interpretation, 177; the bishop at va-
riance with St. Paul; his view of re-

ligion, 181.
Marle's history of the Arabians and Moors

in Spain, 1. 10.
Marriages, fourteen reasons against Dis-

senters' being celebrated by episcopal

clergymen, 362.
Marsh's book of Psalms, 405, et seq.;

specimens, 409. 412.
Martineau's, H., illustrations of political

economy, 44, 61, 328; design of the se-
ries, 61; definition of the science, 62;
summary of principles relating to free
and slave labour, 63; economy of la-
bour, when beneficial, 64; effect of ex-
cessive agricultural capital in depressing
profits and wages, 66; increase of til-
lage in Ireland, disadvantageous to the
peasantry, ib. ; nature of rent, 67; re.
lation of landlord and tenant, 68; life
in the wilds, 69; slave cultivation costly,
71; writer's summary of principles re-
lating to increase of population, 329;
fallacy of the notion that the increase is
limited by the means of subsistence, 330;
on the diminished productiveness of ca-
pital, 333; not the cause of distress in
England, 334 ; ultimate checks upon po-
pulation examined, 335; illustration of

James's history of Charlemagne, 310, et

seq.; historic character of his reign, 311;
empires founded on conquest transitory,
ib.; state of Europe prior to Charle-
magne, 312; state of France at the death
of Clovis, 313; biographers of Charle-
magne, 315; author's panegyric upon
the emperor, 317; characters of Charle-
magne by Gibbon and Thierry, 319;
author's defence of the atrocious attempt

to force Christianity on the Saxons, 321.
Jay's evening exercises, 86; specimen, 87.
Jephthah, daughter of, a poem, 235, 6.
Jeremie's essays on colonial slavery, 405.
Jesse's gleanings in natural history, 73, 77;

observations on the road, 78; the cardinal

spider, 79; anecdotes of the cuckoo, 80.
Jonah, a poem, 234, 235.

Rail 'roads, account of, 218. 216; Lon-

don and Birmingham, 187.
Rajasthan, annals of ; see Tod. .mi
Rajpoot, origin of, 121.
Reformer, the, a tale, 146, et seq.
Reform, parliamentary, object and effects

of, 269, et seq.
Revelation consistent with reason; see

Revelation, truth of demonstrated by an

appeal to monuments, gems, &c., 14, et
seg.; internal evidence of the New Tes-
tament, 15; revelation consistent with
the subsequent discoveries of science,
21; modern geologists divided into three
classes, 26; researches and deductions of
geological philosophers, 27; merits of

author's performance, 32.
Rhine, the, scenery of, 446; poverty of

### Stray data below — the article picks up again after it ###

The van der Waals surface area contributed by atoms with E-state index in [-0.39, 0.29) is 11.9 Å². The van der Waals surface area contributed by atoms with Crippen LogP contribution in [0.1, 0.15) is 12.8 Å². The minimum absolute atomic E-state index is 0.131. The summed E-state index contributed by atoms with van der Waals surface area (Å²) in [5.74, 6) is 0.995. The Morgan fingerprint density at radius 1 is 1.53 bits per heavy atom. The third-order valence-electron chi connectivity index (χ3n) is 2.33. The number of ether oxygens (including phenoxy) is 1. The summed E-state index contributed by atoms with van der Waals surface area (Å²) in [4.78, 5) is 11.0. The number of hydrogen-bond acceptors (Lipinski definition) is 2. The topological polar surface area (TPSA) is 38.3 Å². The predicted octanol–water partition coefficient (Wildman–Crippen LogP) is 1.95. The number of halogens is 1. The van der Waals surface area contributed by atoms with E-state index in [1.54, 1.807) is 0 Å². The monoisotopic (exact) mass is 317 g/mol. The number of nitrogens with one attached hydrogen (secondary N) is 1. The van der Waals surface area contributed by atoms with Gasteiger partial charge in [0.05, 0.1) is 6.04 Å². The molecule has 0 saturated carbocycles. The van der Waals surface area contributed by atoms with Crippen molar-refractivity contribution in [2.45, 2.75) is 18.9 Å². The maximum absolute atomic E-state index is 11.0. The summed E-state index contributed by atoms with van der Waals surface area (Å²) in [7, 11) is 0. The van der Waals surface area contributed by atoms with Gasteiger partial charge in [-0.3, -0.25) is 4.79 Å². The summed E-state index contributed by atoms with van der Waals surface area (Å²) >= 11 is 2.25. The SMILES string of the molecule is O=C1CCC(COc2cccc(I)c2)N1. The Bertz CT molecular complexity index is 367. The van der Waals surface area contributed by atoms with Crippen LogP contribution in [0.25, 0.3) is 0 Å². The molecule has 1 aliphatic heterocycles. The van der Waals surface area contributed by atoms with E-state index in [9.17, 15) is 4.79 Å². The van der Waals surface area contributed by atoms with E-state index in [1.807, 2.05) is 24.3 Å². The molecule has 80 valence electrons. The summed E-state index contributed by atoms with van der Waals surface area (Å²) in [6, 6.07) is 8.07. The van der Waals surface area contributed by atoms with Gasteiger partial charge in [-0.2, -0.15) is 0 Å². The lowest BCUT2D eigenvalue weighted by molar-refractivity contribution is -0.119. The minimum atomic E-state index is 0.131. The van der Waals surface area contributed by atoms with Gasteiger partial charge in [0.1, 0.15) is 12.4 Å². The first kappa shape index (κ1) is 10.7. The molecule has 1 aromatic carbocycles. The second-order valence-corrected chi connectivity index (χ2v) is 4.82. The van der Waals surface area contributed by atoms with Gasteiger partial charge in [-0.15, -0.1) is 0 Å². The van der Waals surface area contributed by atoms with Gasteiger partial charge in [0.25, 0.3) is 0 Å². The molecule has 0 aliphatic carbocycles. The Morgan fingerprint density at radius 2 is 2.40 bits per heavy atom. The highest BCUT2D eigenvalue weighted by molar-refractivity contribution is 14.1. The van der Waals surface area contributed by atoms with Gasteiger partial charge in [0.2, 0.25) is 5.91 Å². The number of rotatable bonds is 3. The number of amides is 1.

the peasantry, 445.
Rights, natural and legal, defined, 285.
Rogers's parliamentary reform act, 267, et

Roscoe's tourist in Italy, 445.
Rutherfoord's maternal sketches, and other

poems, 262, et seq.; specimens, 262.

the necessity of discouraging marriage,
337; opposite view of Quarterly Re-
viewer, 341; writer's objections against
charities, 342 ; rationale and origin of
the poor laws, 343; altered opinions of
Mr. M'Culloch on the poor laws, 344;
writer's extravagant deprecation of prie
vate beneficence, 345; theory respecting
the tendency of dense population to les-
sen the mean duration of life, 347; ef-
fects of the factory system, 348 ; scene

in a factory, ib.
Marvell, Andrew, character of, 416 ;. see

Millhouse's destinies of Man, 349, et seq.;

specimens, 350. 356.
Milton (Viscount) on the corn laws, 436,

et seq.; see Corn Laws,
Minstrelsy of the Woods, 73; song of the

falcon, 82; of the goldfinch, 83; the

raven, 85.
Miraculous gifts, sermons on, 91.
Missionaries, success of in India, 169; la-

bours of in Siam, 198; charges against

those in New Zealand examined, 241.
Montgomery's (R.) Messiah, a poem, 226,

et seq.; specimens of, 229. 232.
Moors in Spain, their character, 1. 8; po-

licy of their expulsion, 13.
Mundell, remarks of, on the necessary opie-

ration of the corn laws, 443.
Murray's researches in natural history, 73,

et seq. ; insect barometer, ib. ; aëronaut
spider, 74; mode of its ascent, 75; fall

of cobwebs, 76 ; see spider.
Negro emancipation, objections against

examined, 400, et seq.
Newman's Protestant dissenter's catechism,

281; history of the publication, 305.
New Zealand; see Earle.
New Zealanders, character of, 243.
Ecolampadius, letter from, 517.
Papal monarchy, an historical phantom,

372. 383.
Peguans, or Moans, language of the, 204.
Poetry, sacred, remarks on, 236-239.
Political economy; see Chalmers, Marti-

Poor laws, origin and effects of, 57. 343.
Population, theories respecting the increase

of examined, 50. 329. et seq.
Psalms, book of, Marsh's translation of,

405; remarks on metrical translation of,
406; Sandys's sciid, and cælvüith, 408;
Marsh's version of the cxxx., cxxii., and
xlvi., 409-412; original version of
Psal. xxix., 413; of Psal. Ixv., 415.

Scripture, illustrations of, 171. 185; in-

spiration of, 156.
Scott's continuation of Milner's church

history, 512, et seq.; council of Rome,
512; death of Zwingle, 513; reflec-
tions on religious wars, ib.; letter from,
515; opinions of, 518; letter from
Ecolampadius, 517; rise of the re-
formation in Geneva, 519; Calvin's la-
bours there, 520; persecution of Ser-

vetus, 520, 521.
Scott (Sir Walter) landscape illustrations

of the works of, 364.
Shuttleworth's consistency of Revelation

with reason, 247, et seq.; sketch of the
deistical controversy, 249, 250; inter-
nal evidences of the truth of Revelation,
251, 2; character of the work, 253-6;
mysteries to be expected in Revelation,
256-8; tendency of prophecy, 259–

Siam, interesting position of, 197; va-

rious population of, ib., its importance
as a missionary station, 198; labours of
Mr. Gutzlaff and Mr. Tomlin' at Bang-
kok, ib. ; Siamese literature, 199; cha-
racter of the T, hai or Siamese language,
200; classification of the Indo-Chi-
nese dialects, 204; Peguans, or Moans,
ib.; Laos nation, 205; cruelty of the
Siamese to their prisoners, ib., in-

trigues against the missionaries at
. Bangkok, 207; general expectation of

Quakers, opinions of respecting tythe, 531.